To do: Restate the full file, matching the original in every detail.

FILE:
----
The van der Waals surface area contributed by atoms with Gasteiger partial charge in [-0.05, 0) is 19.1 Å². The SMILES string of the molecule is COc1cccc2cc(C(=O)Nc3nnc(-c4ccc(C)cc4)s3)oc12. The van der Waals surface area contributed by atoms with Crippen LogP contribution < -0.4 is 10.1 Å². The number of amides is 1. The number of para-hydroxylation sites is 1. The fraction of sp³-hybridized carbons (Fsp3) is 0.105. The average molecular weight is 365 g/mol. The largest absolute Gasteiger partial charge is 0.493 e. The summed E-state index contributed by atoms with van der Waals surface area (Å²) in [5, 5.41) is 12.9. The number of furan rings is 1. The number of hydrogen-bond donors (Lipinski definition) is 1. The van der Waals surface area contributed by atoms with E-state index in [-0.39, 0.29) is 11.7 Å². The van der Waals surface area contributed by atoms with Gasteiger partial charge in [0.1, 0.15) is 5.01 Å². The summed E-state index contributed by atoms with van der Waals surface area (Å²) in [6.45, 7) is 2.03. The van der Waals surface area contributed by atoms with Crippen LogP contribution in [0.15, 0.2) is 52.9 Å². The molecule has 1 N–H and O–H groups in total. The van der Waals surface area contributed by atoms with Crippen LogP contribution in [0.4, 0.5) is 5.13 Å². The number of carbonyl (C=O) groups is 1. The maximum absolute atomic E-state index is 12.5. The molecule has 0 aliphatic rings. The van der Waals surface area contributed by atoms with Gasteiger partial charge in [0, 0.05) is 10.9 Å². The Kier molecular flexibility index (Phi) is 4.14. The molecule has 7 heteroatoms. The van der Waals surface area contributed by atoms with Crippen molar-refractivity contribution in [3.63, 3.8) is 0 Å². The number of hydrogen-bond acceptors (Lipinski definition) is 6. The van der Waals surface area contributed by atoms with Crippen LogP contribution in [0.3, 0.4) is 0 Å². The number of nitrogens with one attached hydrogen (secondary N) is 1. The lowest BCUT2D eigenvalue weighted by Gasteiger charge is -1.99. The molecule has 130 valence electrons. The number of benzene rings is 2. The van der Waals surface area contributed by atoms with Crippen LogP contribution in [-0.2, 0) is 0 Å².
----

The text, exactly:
The van der Waals surface area contributed by atoms with Gasteiger partial charge in [-0.05, 0) is 19.1 Å². The SMILES string of the molecule is COc1cccc2cc(C(=O)Nc3nnc(-c4ccc(C)cc4)s3)oc12. The van der Waals surface area contributed by atoms with Crippen LogP contribution < -0.4 is 10.1 Å². The number of amides is 1. The number of para-hydroxylation sites is 1. The fraction of sp³-hybridized carbons (Fsp3) is 0.105. The average molecular weight is 365 g/mol. The largest absolute Gasteiger partial charge is 0.493 e. The summed E-state index contributed by atoms with van der Waals surface area (Å²) in [5, 5.41) is 12.9. The number of furan rings is 1. The number of hydrogen-bond donors (Lipinski definition) is 1. The van der Waals surface area contributed by atoms with E-state index in [-0.39, 0.29) is 11.7 Å². The van der Waals surface area contributed by atoms with Gasteiger partial charge in [0.1, 0.15) is 5.01 Å². The summed E-state index contributed by atoms with van der Waals surface area (Å²) in [6.45, 7) is 2.03. The van der Waals surface area contributed by atoms with Crippen LogP contribution in [0.15, 0.2) is 52.9 Å². The molecule has 1 N–H and O–H groups in total. The van der Waals surface area contributed by atoms with Crippen LogP contribution in [0.4, 0.5) is 5.13 Å². The number of carbonyl (C=O) groups is 1. The maximum absolute atomic E-state index is 12.5. The molecule has 0 aliphatic rings. The van der Waals surface area contributed by atoms with Gasteiger partial charge in [0, 0.05) is 10.9 Å². The Kier molecular flexibility index (Phi) is 4.14. The molecule has 7 heteroatoms. The van der Waals surface area contributed by atoms with Crippen molar-refractivity contribution in [3.63, 3.8) is 0 Å². The number of hydrogen-bond acceptors (Lipinski definition) is 6. The van der Waals surface area contributed by atoms with Crippen LogP contribution in [0.3, 0.4) is 0 Å². The number of nitrogens with one attached hydrogen (secondary N) is 1. The lowest BCUT2D eigenvalue weighted by Gasteiger charge is -1.99. The molecule has 130 valence electrons. The number of benzene rings is 2. The van der Waals surface area contributed by atoms with Crippen LogP contribution in [-0.2, 0) is 0 Å².